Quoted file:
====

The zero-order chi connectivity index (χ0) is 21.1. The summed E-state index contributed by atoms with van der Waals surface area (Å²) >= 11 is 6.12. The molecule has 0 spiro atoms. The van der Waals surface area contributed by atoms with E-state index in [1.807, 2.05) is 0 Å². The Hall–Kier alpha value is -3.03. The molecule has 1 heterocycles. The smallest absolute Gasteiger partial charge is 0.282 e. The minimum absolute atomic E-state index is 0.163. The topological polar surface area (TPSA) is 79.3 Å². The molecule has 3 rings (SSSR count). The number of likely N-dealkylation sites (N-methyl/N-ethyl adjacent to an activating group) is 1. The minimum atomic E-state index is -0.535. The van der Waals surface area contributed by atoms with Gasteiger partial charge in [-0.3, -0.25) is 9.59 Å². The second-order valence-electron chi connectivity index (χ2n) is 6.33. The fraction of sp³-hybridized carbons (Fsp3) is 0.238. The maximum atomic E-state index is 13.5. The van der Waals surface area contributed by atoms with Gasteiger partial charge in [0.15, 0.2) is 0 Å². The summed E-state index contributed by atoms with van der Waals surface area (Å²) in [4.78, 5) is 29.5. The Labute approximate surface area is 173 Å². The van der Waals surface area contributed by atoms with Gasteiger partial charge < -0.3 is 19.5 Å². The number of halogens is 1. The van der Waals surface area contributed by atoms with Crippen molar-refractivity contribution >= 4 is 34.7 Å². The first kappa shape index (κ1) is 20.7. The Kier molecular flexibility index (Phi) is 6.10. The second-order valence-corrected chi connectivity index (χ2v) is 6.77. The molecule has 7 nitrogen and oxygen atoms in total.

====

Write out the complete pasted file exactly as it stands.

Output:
The zero-order chi connectivity index (χ0) is 21.1. The summed E-state index contributed by atoms with van der Waals surface area (Å²) >= 11 is 6.12. The molecule has 0 spiro atoms. The van der Waals surface area contributed by atoms with E-state index in [1.807, 2.05) is 0 Å². The Hall–Kier alpha value is -3.03. The molecule has 1 heterocycles. The smallest absolute Gasteiger partial charge is 0.282 e. The minimum absolute atomic E-state index is 0.163. The topological polar surface area (TPSA) is 79.3 Å². The molecule has 3 rings (SSSR count). The number of likely N-dealkylation sites (N-methyl/N-ethyl adjacent to an activating group) is 1. The minimum atomic E-state index is -0.535. The van der Waals surface area contributed by atoms with Gasteiger partial charge in [-0.3, -0.25) is 9.59 Å². The second-order valence-electron chi connectivity index (χ2n) is 6.33. The fraction of sp³-hybridized carbons (Fsp3) is 0.238. The maximum atomic E-state index is 13.5. The van der Waals surface area contributed by atoms with Gasteiger partial charge in [0.15, 0.2) is 0 Å². The summed E-state index contributed by atoms with van der Waals surface area (Å²) in [4.78, 5) is 29.5. The Labute approximate surface area is 173 Å². The van der Waals surface area contributed by atoms with Gasteiger partial charge < -0.3 is 19.5 Å². The number of halogens is 1. The van der Waals surface area contributed by atoms with Crippen molar-refractivity contribution >= 4 is 34.7 Å². The first kappa shape index (κ1) is 20.7. The Kier molecular flexibility index (Phi) is 6.10. The second-order valence-corrected chi connectivity index (χ2v) is 6.77. The molecule has 7 nitrogen and oxygen atoms in total.